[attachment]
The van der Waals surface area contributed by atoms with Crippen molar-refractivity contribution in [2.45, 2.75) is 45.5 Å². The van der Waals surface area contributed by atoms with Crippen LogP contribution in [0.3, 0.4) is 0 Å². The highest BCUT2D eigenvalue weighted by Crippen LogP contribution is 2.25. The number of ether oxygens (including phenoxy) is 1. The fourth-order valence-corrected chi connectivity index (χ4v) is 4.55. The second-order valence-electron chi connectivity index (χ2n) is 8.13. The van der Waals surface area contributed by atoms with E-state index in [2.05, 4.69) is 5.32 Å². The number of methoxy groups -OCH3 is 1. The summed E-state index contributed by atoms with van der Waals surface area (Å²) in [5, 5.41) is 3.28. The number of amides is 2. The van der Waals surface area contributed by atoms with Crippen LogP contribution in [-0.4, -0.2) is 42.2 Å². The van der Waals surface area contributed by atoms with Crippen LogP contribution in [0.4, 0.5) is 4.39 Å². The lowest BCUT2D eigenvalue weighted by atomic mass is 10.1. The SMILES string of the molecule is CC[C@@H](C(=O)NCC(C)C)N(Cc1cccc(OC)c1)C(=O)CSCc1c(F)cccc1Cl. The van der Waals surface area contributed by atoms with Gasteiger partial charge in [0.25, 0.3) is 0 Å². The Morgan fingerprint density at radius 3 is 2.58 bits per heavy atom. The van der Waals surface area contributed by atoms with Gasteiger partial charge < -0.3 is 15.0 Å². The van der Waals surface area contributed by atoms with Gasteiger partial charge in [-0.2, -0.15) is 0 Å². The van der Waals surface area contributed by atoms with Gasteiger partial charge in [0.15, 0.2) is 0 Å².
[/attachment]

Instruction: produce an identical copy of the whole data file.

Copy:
The van der Waals surface area contributed by atoms with Crippen molar-refractivity contribution in [2.45, 2.75) is 45.5 Å². The van der Waals surface area contributed by atoms with Crippen LogP contribution in [0.3, 0.4) is 0 Å². The highest BCUT2D eigenvalue weighted by Crippen LogP contribution is 2.25. The number of ether oxygens (including phenoxy) is 1. The fourth-order valence-corrected chi connectivity index (χ4v) is 4.55. The second-order valence-electron chi connectivity index (χ2n) is 8.13. The van der Waals surface area contributed by atoms with E-state index in [2.05, 4.69) is 5.32 Å². The number of methoxy groups -OCH3 is 1. The summed E-state index contributed by atoms with van der Waals surface area (Å²) in [5, 5.41) is 3.28. The number of amides is 2. The van der Waals surface area contributed by atoms with Crippen LogP contribution in [-0.4, -0.2) is 42.2 Å². The van der Waals surface area contributed by atoms with Crippen LogP contribution in [0.4, 0.5) is 4.39 Å². The lowest BCUT2D eigenvalue weighted by atomic mass is 10.1. The SMILES string of the molecule is CC[C@@H](C(=O)NCC(C)C)N(Cc1cccc(OC)c1)C(=O)CSCc1c(F)cccc1Cl. The van der Waals surface area contributed by atoms with Gasteiger partial charge in [0.25, 0.3) is 0 Å². The Morgan fingerprint density at radius 3 is 2.58 bits per heavy atom. The van der Waals surface area contributed by atoms with Gasteiger partial charge < -0.3 is 15.0 Å². The van der Waals surface area contributed by atoms with Gasteiger partial charge in [-0.2, -0.15) is 0 Å². The van der Waals surface area contributed by atoms with Gasteiger partial charge in [0.15, 0.2) is 0 Å².